Joel (00:08:11):
he guess what? I went up and talked to him. That’s the power of funnel hacking live.

Josh (00:08:15):
You can chill in there.

Joel (00:08:17):
Yeah. Like I don’t know if you know what he does, but I was like, alright, are y’all like, what are you doing? And [inaudible] he was like, well, we sell to the government. I was like, what do you mean? He’s like, well, Argentina is my client and I’m like the country. And then he was like, and we got to lay in Columbia coming on board to say what?

Josh (00:08:45):
I asked him what he did. I said, I said, dude, you’ve been a a hundred million. Cause he came up to me. Funny story, I went up to him or I, man, I was walking by and I saw him on stage. Keep in mind, I had no idea who this dude was before. Finally, I can lie. He gets up on stage. I see he’s made $100 million. And I immediately like Facebook him, right? And we’re friends on Facebook. I was like, well that’s lit. And so, um, I’m walking and he comes up to me and he’s like, Josh, Oh my gosh, it’s so good to see you. Can we get a picture? And I was like, the heck, why are you asking for a picture with me, dude? Like I should be getting a picture with you. You made a hundred million bucks. So we get a picture. And I was like, all right dude, you gotta tell me what do you do? And his response was absolutely nothing. And I’m like, I’m like, what? He’s like, dude, my team does it all. And that’s the key to making $100 million. And I was like, honestly man, like what you notice? And I actually saw someone post something like this in the Facebook group

Joel (00:09:33):
for click funnels and it just resonated so hardcore. The people that are doing everything themselves that are stressed out are the ones that are barely scraping by. Yeah. And as you can see, the people on stage that are doing the two comma club X, the 50 million, that’s 75 million to a hundred million. The farther up the ladder you go, the more removed these people are because they understand the power of leverage and they understand the power of using other people’s time. So if you were to actually ask me, Hey Joel, how do you make the most out of funnel hacking live and absorb all the information? What I should have done is brought my team and told them to go listen to everything and figure out a way to implement one thing from every single speaker into our business. Yeah, no kidding. Because there’s absolutely no way that you could go and sit through every single speaker and implement everything. Right. Your brain cannot computate that yet. But guess what would happen if you had 10 people there learning on your behalf and they each learn the thing that they were good at. They were focused on the thing that they are doing. Yeah. So leverage. That’s the key to steal. Do you see Jeff Bezos writing code now for Amazon?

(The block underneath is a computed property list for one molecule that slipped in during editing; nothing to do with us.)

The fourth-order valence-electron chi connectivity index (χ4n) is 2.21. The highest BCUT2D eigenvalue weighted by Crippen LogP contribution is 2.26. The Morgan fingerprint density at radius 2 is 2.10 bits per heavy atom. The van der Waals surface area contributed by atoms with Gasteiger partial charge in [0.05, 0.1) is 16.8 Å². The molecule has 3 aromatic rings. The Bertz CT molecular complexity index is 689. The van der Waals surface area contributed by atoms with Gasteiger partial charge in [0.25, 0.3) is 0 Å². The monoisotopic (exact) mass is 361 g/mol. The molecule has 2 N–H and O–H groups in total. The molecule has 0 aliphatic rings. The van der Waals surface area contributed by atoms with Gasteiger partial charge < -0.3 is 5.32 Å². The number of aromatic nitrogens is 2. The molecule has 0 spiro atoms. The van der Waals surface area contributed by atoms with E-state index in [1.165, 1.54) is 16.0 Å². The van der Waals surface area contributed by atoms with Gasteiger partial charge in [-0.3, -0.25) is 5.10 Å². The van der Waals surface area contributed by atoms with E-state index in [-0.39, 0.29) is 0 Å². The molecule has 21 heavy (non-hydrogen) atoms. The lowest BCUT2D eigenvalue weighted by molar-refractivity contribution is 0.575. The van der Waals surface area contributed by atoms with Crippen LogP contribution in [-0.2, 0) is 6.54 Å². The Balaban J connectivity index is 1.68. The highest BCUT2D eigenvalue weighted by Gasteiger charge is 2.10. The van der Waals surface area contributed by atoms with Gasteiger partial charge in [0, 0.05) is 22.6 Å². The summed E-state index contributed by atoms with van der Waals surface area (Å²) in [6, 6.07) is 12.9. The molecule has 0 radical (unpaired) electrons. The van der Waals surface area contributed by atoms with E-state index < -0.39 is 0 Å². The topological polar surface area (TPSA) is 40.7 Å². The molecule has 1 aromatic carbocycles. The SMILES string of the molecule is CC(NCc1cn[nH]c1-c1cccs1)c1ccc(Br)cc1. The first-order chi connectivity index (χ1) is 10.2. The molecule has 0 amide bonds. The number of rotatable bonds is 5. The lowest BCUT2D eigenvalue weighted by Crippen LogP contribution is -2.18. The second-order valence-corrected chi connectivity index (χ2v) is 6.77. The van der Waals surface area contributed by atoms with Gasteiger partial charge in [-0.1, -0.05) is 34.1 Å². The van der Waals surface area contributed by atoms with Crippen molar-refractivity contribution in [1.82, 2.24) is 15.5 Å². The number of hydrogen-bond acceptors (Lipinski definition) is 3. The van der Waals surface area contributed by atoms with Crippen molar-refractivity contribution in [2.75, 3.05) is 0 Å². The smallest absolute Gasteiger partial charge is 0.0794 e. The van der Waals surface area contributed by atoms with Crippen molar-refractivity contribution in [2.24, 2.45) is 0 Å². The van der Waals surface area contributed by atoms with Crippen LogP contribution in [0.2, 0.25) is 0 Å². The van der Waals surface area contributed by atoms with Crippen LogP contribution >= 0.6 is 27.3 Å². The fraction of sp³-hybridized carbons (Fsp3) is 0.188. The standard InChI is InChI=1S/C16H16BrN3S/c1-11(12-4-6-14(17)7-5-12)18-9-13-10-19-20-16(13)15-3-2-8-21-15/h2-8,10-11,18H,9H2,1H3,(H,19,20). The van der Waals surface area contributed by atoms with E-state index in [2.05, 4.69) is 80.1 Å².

Josh (00:10:57):
Why do people have such a hard time with that though, bro? Like because, okay, let, let me tell you this. My big issue was I was like, nobody can do it as good as I can. Why do, why does it people have such a hard time letting go?

Joel (00:11:12):
Okay, that’s a great question. Um, I would say that they don’t trust themselves and therefore they can’t trust others and know that’s pretty deep. But, uh, if you really trusted your process, your strategy, your vision, your decision making, you’d have no problem letting go and passing it off to someone else. And I think that lack of trust in yourself and your own abilities to succeed and execute make you want to just grab everything and take full control. I think that’s one thing. And, uh, over time for example, like, and like I’m perfect example here

Joel (00:11:53):
because when I started my agency I was, it was extremely difficult for me to let go. It was extremely difficult for me to delegate and I was honestly stressed out all the time. Yeah. And I was burnt out. Like I remember days where I would wake up like 8:30 AM get breakfast and go up to my home office and work till I went to sleep. Yep. Yep. I’ve been there. Yeah. And um, I think it wasn’t until I just started to trust myself and the process and what we were building and that everything was going to be okay if I let go. Yeah. That I started to actually delegate and allow myself to leverage the power of leverage. Yeah. One of the interesting things about this. I was talking to Brad, Brad gave about this, uh, he called me like, I don’t know, like two or three days ago.

Josh (00:12:47):
And I was like, how are you dude? He’s like, dude, I’m doing all right. How are you? I was like, I’m great. And uh, he said, I just went through the most pain staking day ever. And I was like, Oh boy. What happened? He’s like, we sat down with our team and he’s like, was like Joel DMD me like eight times. That’s why it was so painstaking because Joel, you know, Brad, if you’re listening right now, I’m trying to get ahold of you, man. I want to give you money. I’ll connect you guys. I know how to get ahold of Brad. Um, I talked to him, I talked to him all the time and I saw your message, dude, I’m so bad at Facebook messages. It’s so terrible. Uh, so it was Brad, uh, Voxer, Voxer, Voxer. That’s how you get ahold of me. But, uh, I was talking to him and he said he just went through with his team and they dumbed down all of their processes and they’re going through and cause they want to be able to bring in more coaches.